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District in debt after free lunches

Palo Alto Unified School District school lunch debt could reach over $60,000 by the end of the year, according to an email sent out by the district to all parents.

The California Education Code Section 49550 requires all schools to provide a nutritionally adequate lunch for free or at a discounted price for eligible students.

According to the email, this code, as well as others, has been put in place to combat “lunch-shaming,” in which schools used to give students who were unable to pay an alternate meal or no meal at all.

These students are now covered by federally subsidized lunch programs. Sophomore Eric Gabasoff used to be part of PAUSD’s Free and Reduced Lunch program.

“In elementary school and middle school, I got a discounted lunch as my family couldn’t afford it, but people could abuse that rule for free lunch,” Gabassof said.

According to the email, many students who have not applied to the Free and Reduced Lunch program still do not pay for lunches, which the district has to cover.

As a result, over the past few years, the debt has grown steeply. During the 2018-19 school year, the district wrote off $27,000 in debt. This year, the debt passed $27,000 mid-January.

PAUSD Food Service Director Alva Spence said while the unpaid lunches may lead to district debt, free school lunches are a necessity.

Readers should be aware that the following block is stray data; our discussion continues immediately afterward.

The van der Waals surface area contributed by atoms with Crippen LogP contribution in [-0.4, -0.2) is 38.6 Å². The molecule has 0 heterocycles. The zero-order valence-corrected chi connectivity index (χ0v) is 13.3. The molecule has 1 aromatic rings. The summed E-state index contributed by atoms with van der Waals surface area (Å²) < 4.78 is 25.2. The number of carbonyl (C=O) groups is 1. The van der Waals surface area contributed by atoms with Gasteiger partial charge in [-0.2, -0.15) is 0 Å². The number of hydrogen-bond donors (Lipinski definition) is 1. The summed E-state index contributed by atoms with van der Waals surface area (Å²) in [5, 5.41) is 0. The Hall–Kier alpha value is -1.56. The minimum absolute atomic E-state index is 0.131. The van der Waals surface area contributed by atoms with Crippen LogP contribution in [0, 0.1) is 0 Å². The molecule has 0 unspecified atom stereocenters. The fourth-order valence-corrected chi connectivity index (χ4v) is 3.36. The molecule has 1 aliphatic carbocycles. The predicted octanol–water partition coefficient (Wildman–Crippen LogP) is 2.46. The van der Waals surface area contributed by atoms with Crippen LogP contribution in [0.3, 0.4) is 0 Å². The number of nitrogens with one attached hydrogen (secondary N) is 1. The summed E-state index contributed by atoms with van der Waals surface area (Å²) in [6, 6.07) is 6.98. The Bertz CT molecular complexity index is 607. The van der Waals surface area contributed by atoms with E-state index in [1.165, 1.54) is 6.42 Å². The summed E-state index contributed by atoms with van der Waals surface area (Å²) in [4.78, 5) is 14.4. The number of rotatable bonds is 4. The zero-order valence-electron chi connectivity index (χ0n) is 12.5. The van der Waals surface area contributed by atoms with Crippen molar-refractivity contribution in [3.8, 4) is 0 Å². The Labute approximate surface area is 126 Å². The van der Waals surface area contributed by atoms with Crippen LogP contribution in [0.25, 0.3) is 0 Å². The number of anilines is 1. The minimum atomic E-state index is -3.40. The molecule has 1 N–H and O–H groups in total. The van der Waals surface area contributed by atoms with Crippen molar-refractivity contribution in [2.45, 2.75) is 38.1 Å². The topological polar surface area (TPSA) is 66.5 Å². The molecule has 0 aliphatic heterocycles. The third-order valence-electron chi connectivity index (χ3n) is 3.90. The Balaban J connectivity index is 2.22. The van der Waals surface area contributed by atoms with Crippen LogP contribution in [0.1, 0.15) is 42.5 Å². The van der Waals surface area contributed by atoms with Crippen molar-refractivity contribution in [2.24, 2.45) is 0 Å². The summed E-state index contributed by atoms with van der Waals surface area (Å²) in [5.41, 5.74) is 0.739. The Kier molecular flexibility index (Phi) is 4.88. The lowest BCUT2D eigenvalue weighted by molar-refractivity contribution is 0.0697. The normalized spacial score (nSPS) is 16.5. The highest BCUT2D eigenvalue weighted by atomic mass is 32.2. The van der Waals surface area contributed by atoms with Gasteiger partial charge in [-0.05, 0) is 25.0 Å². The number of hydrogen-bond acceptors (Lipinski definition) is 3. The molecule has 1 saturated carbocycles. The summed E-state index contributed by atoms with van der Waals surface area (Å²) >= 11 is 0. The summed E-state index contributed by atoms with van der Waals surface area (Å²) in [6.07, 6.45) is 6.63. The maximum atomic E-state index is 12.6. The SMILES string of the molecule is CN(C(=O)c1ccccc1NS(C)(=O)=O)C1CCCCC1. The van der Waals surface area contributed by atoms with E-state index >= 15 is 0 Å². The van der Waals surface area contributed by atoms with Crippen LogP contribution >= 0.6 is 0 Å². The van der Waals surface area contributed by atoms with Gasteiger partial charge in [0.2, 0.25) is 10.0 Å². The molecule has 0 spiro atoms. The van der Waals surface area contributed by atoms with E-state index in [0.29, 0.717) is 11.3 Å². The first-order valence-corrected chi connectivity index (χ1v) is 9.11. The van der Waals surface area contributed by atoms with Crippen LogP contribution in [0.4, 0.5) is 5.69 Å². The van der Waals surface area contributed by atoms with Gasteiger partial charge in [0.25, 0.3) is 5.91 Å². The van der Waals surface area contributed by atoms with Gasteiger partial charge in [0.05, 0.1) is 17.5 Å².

“I believe that it is crucial that no student be denied the ability to eat a meal, even if they do not have the funds to pay for that meal during the school day,” Spence said. “Students cannot focus, participate and perform at their highest levels if they’re concentrating on being hungry.”

However, Gabassof said the meals are not very beneficial to him. He said he has many criticisms as well as suggestions for improvements.

“I feel like school lunches are overpriced,” Gabassof said. “They have very small portions and are not healthy whatsoever. They should give out a variety of protein options and vegetables on the side, and give out water instead of milk.”

Gabassof said he believes the dip in quality is a result of the lunch debt. He thinks that because the district has been losing more money on lunch, they have made food portions smaller to compensate.

“Parents are ultimately responsible for covering the cost of their student’s meals, but some families are struggling financially,” Spence said. “School fundraising is already stretched for so many school events and programs. All families that are struggling should  apply for the Free and Reduced Lunch Program to see if they qualify.”

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